It takes thought, planning and maybe even some changes to live a healthy life
By Dr. Matthew Lapp, MS, DC, Columnist, The Times
If you aren’t sick, does that mean you’re healthy? How about if you aren’t depressed? Does that mean you’re happy? For most people, the answer to these questions would be “no.” However, how often do we base our state of health on symptoms, or lack thereof?
Our current healthcare system is a perfect example. The goal is usually to eliminate symptoms of disease, and we spend a lot of money to do it. According to the Centers for Medicare & Medicaid Services, in 2010 total healthcare expenditures in the US reached $2.6 trillion (that’s 12 zeros in case you’re keeping track.) That comes out to over $8,000 per person. This health paradigm suggests that we reduce the fever, dull the pain, pop that pill and go on with our lives. But in the long run, do these passive behaviors actually lead us toward greater health? In essence, our healthcare system advocates quantity of life, not necessarily quality of life.
I think that we’ve got it backwards. If the goal is to achieve health, lets study and promote behaviors and perceptions that promote health. Lets put structures in place that allow health to flourish. And, if the goal is to achieve optimal health we need to go even further. We have no way of knowing the capacities of human functioning or the possibilities that exist with regard to health and happiness. Enter wellness.
It’s probably a term that you’re familiar with, or have at least heard mention of at your local drug store or minute clinic. It’s the topic of many conversations, magazine articles, and television commercials and it’s a billion dollar industry. The problem is that its an often used, but rarely understood term. Many insurance programs now offer “wellness incentives” and almost all pharmacies offer in-store discounts for joining their respective “wellness programs.” These organizations would have us believe that achieving wellness is as simple as taking our medication du jour and getting a once a year check-up.
More accurately, Charles B. Corbin from Arizona State University defines wellness as a “multidimensional state of being describing the existence of positive health in an individual as exemplified by quality of life and a sense of well-being.”
The key concept of this definition is that that many factors influence a person’s individual state of wellness. Some of those factors that may influence a person’s overall level of well-being are physical, mental, emotion, financial, spiritual, environmental, and social health. Another truth is that wellness is an active state of being which exists on a limitless continuum. It’s up to us as individuals to claim ownership of that state regardless of our life circumstances. By doing so, we become empowered to take responsibility for our own health and well-being.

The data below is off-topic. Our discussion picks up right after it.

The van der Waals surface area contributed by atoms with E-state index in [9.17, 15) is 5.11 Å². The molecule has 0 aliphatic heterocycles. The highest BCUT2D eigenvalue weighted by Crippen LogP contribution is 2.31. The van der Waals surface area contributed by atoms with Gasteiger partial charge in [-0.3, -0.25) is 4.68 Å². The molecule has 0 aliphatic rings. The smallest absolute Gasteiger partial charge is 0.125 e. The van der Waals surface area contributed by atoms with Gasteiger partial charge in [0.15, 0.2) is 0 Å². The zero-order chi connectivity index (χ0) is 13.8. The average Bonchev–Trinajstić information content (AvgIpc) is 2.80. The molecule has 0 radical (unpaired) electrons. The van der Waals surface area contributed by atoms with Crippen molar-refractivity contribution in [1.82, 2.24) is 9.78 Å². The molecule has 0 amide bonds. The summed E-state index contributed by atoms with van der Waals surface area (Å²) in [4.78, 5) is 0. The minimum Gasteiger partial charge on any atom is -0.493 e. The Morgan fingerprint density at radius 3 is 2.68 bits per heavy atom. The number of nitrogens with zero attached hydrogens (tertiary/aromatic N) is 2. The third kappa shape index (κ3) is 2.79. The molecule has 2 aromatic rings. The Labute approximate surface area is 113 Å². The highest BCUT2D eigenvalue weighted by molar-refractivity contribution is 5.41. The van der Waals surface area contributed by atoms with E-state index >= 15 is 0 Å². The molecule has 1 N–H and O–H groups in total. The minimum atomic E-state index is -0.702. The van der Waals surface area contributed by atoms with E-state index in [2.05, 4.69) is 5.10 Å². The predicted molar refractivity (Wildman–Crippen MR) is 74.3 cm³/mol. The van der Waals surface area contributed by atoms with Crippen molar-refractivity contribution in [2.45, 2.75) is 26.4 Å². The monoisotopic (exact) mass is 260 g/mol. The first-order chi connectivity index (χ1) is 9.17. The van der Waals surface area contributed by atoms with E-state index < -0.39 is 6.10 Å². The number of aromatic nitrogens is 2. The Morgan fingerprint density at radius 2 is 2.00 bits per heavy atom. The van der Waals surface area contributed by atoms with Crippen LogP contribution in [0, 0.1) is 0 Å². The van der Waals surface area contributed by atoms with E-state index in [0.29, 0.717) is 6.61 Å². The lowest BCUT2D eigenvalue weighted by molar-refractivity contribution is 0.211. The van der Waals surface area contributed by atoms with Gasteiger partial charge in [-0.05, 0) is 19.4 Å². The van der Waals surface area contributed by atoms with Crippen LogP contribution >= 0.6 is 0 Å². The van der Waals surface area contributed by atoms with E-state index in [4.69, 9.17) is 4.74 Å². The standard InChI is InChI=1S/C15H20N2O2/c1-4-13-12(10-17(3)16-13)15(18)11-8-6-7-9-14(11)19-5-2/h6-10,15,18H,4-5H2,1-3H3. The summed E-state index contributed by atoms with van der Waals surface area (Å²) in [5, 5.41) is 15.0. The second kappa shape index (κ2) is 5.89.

At this point, you might have questions about where you stand. So, if you’re new to the wellness game, here are a few simple steps to get you started on your path to well-being. First, grab a piece of paper and draw a large circle. Next, draw eight lines starting in the center of the circle and extending to the edges of the circle. Each line represents a different area of life and completes the circle like spokes on a wheel. Label these lines: physical, mental, emotional, social, spiritual, financial, career, and environmental. Next, give yourself a score in each category by making a mark along the line. The closer the mark is to the center of the circle the lower the score. The farther away from the middle, the higher the score. A perfect score would fall directly on the boarder of the large circle you started with. Finally, connect the dots. When your examine your own “well-being wheel,” what do you see? Is the ride bumpy or smooth? Just as a single flat tire can make the whole car ride uncomfortable, an area of life that you’ve been ignoring could be detrimental to your quality of life.
That also means that we should celebrate those areas of life where we’re successful! Whether we’re happy with the results or not, we can take solace in knowing that we ultimately have the power to influence the results. That doesn’t mean that we should shun modern medicine or ignore signs of disease, it simply means that in order for us to move towards higher levels of optimal health and wellness, we need to take a more active role in our healthcare. It means that, as a nation, we might need to reconsider our healthcare goals. There’s no superhero waiting to rescue us. We don’t get do-overs. We should all embrace the power that is within us and strive to create the best possible lives that we can.
Matthew Lapp, MS, DC is the owner of Salus Chiropractic Studio in Thorndale. For more information, visit him on Facebook at http://www.facebook.com/SalusChiropracticStudio.